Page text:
The U.S. Treasury's Office of the Comptroller of the Currency currently permits national banks and federal savings associations to make tax-equity investments in wind farms in low-income regions that provide a public benefit. Last month, federal bank regulators approved guidelines for banks and developers to finance such wind farms under Public Welfare Investment authority, which is the same authority that allows similar investment in low-income housing. According to Paul Holhouser of the American Wind Energy Association, this means over 50 new banks will be able to participate in the tax-equity market, up from the dozen that do now.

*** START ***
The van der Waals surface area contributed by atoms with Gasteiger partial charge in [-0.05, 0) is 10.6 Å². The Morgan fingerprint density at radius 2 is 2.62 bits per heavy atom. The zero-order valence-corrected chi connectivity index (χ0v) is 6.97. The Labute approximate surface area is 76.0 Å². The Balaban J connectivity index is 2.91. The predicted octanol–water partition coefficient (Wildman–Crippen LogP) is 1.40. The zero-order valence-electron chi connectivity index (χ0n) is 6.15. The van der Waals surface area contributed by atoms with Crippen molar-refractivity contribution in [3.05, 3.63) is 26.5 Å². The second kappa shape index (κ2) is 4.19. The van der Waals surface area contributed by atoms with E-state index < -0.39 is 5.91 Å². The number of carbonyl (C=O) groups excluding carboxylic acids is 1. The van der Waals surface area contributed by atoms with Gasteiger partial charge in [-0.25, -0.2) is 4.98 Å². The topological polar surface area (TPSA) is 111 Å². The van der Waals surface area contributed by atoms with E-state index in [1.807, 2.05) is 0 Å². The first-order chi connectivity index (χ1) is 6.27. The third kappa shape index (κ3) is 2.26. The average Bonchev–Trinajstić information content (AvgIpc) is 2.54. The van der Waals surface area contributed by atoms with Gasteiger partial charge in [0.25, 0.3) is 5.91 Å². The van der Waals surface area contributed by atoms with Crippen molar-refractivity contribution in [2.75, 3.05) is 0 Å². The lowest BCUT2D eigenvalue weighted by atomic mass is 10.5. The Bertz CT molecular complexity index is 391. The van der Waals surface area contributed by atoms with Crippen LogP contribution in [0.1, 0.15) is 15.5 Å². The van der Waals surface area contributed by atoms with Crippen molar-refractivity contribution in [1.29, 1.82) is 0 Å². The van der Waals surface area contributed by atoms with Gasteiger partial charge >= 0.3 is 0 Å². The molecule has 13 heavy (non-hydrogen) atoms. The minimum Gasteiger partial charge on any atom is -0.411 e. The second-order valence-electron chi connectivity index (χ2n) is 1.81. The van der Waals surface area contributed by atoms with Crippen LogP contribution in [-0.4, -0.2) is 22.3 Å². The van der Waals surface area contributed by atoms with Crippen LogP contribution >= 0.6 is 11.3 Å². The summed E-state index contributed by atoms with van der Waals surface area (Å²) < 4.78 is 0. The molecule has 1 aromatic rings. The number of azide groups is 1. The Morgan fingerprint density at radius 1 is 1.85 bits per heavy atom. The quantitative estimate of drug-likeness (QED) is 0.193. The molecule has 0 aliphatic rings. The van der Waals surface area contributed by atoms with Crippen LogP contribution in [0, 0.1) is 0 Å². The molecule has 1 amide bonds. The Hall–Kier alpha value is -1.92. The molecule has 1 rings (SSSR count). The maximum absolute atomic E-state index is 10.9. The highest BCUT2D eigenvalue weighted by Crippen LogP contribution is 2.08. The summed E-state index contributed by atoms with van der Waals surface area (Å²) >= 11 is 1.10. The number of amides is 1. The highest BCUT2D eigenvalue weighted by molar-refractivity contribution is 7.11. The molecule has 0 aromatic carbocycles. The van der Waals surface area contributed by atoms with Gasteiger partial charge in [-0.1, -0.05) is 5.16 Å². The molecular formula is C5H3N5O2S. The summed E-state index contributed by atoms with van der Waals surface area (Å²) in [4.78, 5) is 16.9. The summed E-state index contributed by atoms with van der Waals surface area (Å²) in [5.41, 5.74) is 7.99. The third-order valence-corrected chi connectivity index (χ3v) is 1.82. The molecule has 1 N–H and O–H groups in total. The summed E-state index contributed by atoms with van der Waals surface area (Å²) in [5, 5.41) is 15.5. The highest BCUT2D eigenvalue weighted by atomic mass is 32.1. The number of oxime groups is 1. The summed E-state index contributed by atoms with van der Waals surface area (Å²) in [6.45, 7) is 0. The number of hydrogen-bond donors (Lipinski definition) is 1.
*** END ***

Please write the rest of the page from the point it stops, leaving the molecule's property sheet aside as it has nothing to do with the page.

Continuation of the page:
“There's an untapped source of funds that we can access,” Holshouser told Bloomberg. “Our goal is to bring in new banks so that tax-equity yields come down.”
The goal of allowing more banks to participate in the tax-equity market for wind energy development will reduce costs for developers, and possibly create a market for current investors to sell stakes to banks. Because they are categorized as beneficial to the public, wind farms can be a great investment in many areas where the economy is doing poorly and jobs are in short supply.